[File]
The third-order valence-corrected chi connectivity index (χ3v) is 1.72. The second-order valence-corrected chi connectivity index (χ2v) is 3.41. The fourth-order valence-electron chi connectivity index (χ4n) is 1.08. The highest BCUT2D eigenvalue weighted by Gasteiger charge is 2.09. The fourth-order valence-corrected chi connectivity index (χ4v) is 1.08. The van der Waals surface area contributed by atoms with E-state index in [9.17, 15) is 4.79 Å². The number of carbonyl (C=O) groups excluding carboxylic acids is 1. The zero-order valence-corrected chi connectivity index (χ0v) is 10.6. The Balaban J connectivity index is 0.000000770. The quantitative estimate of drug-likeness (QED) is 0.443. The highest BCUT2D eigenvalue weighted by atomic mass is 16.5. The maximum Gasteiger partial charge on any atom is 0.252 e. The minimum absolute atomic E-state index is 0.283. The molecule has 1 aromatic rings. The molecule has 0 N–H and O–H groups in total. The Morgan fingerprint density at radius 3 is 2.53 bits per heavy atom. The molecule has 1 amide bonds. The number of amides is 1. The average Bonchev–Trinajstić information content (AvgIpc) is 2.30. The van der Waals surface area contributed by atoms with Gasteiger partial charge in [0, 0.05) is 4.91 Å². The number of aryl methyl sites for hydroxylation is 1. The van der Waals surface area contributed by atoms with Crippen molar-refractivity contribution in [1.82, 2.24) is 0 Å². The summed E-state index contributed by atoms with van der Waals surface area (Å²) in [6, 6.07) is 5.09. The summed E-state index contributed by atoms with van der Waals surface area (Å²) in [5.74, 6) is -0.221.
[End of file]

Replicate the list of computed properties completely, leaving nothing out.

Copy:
The third-order valence-corrected chi connectivity index (χ3v) is 1.72. The second-order valence-corrected chi connectivity index (χ2v) is 3.41. The fourth-order valence-electron chi connectivity index (χ4n) is 1.08. The highest BCUT2D eigenvalue weighted by Gasteiger charge is 2.09. The fourth-order valence-corrected chi connectivity index (χ4v) is 1.08. The van der Waals surface area contributed by atoms with E-state index in [9.17, 15) is 4.79 Å². The number of carbonyl (C=O) groups excluding carboxylic acids is 1. The zero-order valence-corrected chi connectivity index (χ0v) is 10.6. The Balaban J connectivity index is 0.000000770. The quantitative estimate of drug-likeness (QED) is 0.443. The highest BCUT2D eigenvalue weighted by atomic mass is 16.5. The maximum Gasteiger partial charge on any atom is 0.252 e. The minimum absolute atomic E-state index is 0.283. The molecule has 1 aromatic rings. The molecule has 0 N–H and O–H groups in total. The Morgan fingerprint density at radius 3 is 2.53 bits per heavy atom. The molecule has 1 amide bonds. The number of amides is 1. The average Bonchev–Trinajstić information content (AvgIpc) is 2.30. The van der Waals surface area contributed by atoms with Gasteiger partial charge in [0, 0.05) is 4.91 Å². The number of aryl methyl sites for hydroxylation is 1. The van der Waals surface area contributed by atoms with Crippen molar-refractivity contribution in [1.82, 2.24) is 0 Å². The summed E-state index contributed by atoms with van der Waals surface area (Å²) in [6, 6.07) is 5.09. The summed E-state index contributed by atoms with van der Waals surface area (Å²) in [5.74, 6) is -0.221.